Abbas told Al-Monitor, “During the [2008-2009] war, we sent samples from the bodies of martyrs to international laboratories, which confirmed the use of DIME weapons. During the current war, we are finding that the marks left on the bodies of martyrs match the marks of the bodies of the [previous] war, 100%. This medically confirms that the weapons used were indeed DIME weapons.”

He added, “Among the injuries confirming the use of DIMEs were second and third-degree burns and losses of upper and lower limbs. The clinical response of the injured bodies to treatment cannot be understood. For instance, while the wound is supposed to heal with antibiotics, it expands in a dangerous way that threatens the life of the injured.”

The Convention on Prohibitions or Restrictions on the Use of Certain Conventional Weapons, ratified by the UN General Assembly in October 1980, prohibits "the employment in armed conflicts of weapons, projectiles and material and methods of warfare of a nature to cause superfluous injury or unnecessary suffering."

Imad al-Gharbawi, a volunteer medic, relayed to Al-Monitor his experience with the removal of the dead and wounded from the rubble of their homes, saying, "The bodies came apart in our hands as we removed them from the rubble, and their burns and wounds gave off a strange, unfamiliar stench."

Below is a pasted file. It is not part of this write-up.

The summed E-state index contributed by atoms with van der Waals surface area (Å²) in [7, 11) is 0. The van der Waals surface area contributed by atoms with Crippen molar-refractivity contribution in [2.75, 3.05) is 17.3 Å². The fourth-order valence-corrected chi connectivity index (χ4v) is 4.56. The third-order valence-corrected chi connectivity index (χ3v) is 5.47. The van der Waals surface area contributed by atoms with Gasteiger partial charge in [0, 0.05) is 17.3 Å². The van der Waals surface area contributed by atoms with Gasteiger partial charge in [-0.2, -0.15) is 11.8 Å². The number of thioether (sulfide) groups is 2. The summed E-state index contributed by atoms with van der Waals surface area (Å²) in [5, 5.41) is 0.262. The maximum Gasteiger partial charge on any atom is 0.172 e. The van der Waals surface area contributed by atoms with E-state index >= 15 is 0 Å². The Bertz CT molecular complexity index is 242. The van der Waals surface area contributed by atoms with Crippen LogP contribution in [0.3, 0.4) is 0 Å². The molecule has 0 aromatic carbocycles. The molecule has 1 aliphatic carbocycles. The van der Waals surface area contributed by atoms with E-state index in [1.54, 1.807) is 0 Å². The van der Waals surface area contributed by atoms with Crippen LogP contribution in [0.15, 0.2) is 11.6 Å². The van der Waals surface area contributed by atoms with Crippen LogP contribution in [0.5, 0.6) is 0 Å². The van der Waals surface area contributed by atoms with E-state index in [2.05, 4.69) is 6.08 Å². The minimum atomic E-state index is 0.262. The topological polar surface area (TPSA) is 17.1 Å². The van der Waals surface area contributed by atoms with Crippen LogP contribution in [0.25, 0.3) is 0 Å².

In a report issued in February 2009 regarding DIME weapons, Amnesty International noted, "If it were determined that such weapons cause superfluous injury or unnecessary suffering, or if they violate the provisions of the Protocol on Non-Detectable Fragments (Protocol I to the Convention on Conventional Weapons) of Oct. 10, 1980, then their use even against combatants, not only civilians, would be prohibited."

Rami Abdo, the director of the Euro-Mediterranean Human Rights Network, told Al-Monitor, “Based on doctors’ testimonies on the use of DIME weapons, the wounds found on the bodies of martyrs and injured confirm that the use of this weapon, particularly in areas teeming with civilians, contradicts Article 32 of the Fourth Geneva Convention,” noting, “Article 147 of the convention considers these acts a serious violation.”

Article 32 of the Geneva Convention prohibits "taking any measure of such a character as to cause the physical suffering or extermination of protected persons in [the hands of parties to the conflict]."

Abbas noted that efforts are being exerted to prove the usage of other weapons during the aggression on Gaza, saying, “The medical staff is currently conducting several laboratory tests on samples from the bodies of the martyrs to discover the other types of lethal weapons used against them, calling on the UN to form a fact-finding committee regarding Israel's use of these banned weapons and munitions.”